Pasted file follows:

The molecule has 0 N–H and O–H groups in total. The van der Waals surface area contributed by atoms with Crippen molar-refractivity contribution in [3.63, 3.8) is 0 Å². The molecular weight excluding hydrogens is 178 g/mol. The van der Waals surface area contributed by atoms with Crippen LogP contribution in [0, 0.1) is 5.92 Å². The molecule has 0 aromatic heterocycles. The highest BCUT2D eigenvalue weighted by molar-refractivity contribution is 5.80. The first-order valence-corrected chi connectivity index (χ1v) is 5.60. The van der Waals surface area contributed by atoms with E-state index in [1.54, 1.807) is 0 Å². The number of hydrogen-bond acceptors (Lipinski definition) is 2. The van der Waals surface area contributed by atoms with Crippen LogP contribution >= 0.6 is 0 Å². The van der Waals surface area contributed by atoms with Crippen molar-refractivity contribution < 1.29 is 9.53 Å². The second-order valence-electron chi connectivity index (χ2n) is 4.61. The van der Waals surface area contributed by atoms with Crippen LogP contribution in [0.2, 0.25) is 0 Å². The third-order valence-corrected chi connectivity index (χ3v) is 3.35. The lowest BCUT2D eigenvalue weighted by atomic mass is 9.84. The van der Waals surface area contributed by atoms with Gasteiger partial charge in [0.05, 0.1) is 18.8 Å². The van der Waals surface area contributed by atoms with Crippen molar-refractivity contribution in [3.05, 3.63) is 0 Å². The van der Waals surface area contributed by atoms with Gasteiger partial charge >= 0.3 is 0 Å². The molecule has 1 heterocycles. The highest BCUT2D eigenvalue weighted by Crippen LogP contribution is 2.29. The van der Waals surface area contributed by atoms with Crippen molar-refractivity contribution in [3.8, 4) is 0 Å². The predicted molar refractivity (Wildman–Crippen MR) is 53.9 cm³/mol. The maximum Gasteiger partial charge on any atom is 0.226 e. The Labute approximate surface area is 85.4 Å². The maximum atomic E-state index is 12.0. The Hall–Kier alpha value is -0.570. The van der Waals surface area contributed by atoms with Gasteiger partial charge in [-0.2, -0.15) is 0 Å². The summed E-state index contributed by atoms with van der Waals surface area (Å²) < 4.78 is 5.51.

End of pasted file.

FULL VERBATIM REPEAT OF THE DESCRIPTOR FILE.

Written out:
The molecule has 0 N–H and O–H groups in total. The van der Waals surface area contributed by atoms with Crippen molar-refractivity contribution in [3.63, 3.8) is 0 Å². The molecular weight excluding hydrogens is 178 g/mol. The van der Waals surface area contributed by atoms with Crippen LogP contribution in [0, 0.1) is 5.92 Å². The molecule has 0 aromatic heterocycles. The highest BCUT2D eigenvalue weighted by molar-refractivity contribution is 5.80. The first-order valence-corrected chi connectivity index (χ1v) is 5.60. The van der Waals surface area contributed by atoms with E-state index in [1.54, 1.807) is 0 Å². The number of hydrogen-bond acceptors (Lipinski definition) is 2. The van der Waals surface area contributed by atoms with Crippen LogP contribution >= 0.6 is 0 Å². The van der Waals surface area contributed by atoms with Crippen molar-refractivity contribution < 1.29 is 9.53 Å². The second-order valence-electron chi connectivity index (χ2n) is 4.61. The van der Waals surface area contributed by atoms with Crippen LogP contribution in [0.2, 0.25) is 0 Å². The third-order valence-corrected chi connectivity index (χ3v) is 3.35. The lowest BCUT2D eigenvalue weighted by atomic mass is 9.84. The van der Waals surface area contributed by atoms with Gasteiger partial charge in [0.05, 0.1) is 18.8 Å². The van der Waals surface area contributed by atoms with Crippen molar-refractivity contribution in [3.05, 3.63) is 0 Å². The van der Waals surface area contributed by atoms with Gasteiger partial charge >= 0.3 is 0 Å². The molecule has 1 heterocycles. The highest BCUT2D eigenvalue weighted by Crippen LogP contribution is 2.29. The van der Waals surface area contributed by atoms with Crippen molar-refractivity contribution in [3.8, 4) is 0 Å². The predicted molar refractivity (Wildman–Crippen MR) is 53.9 cm³/mol. The maximum Gasteiger partial charge on any atom is 0.226 e. The Labute approximate surface area is 85.4 Å². The maximum atomic E-state index is 12.0. The Hall–Kier alpha value is -0.570. The van der Waals surface area contributed by atoms with Gasteiger partial charge in [-0.2, -0.15) is 0 Å². The summed E-state index contributed by atoms with van der Waals surface area (Å²) < 4.78 is 5.51.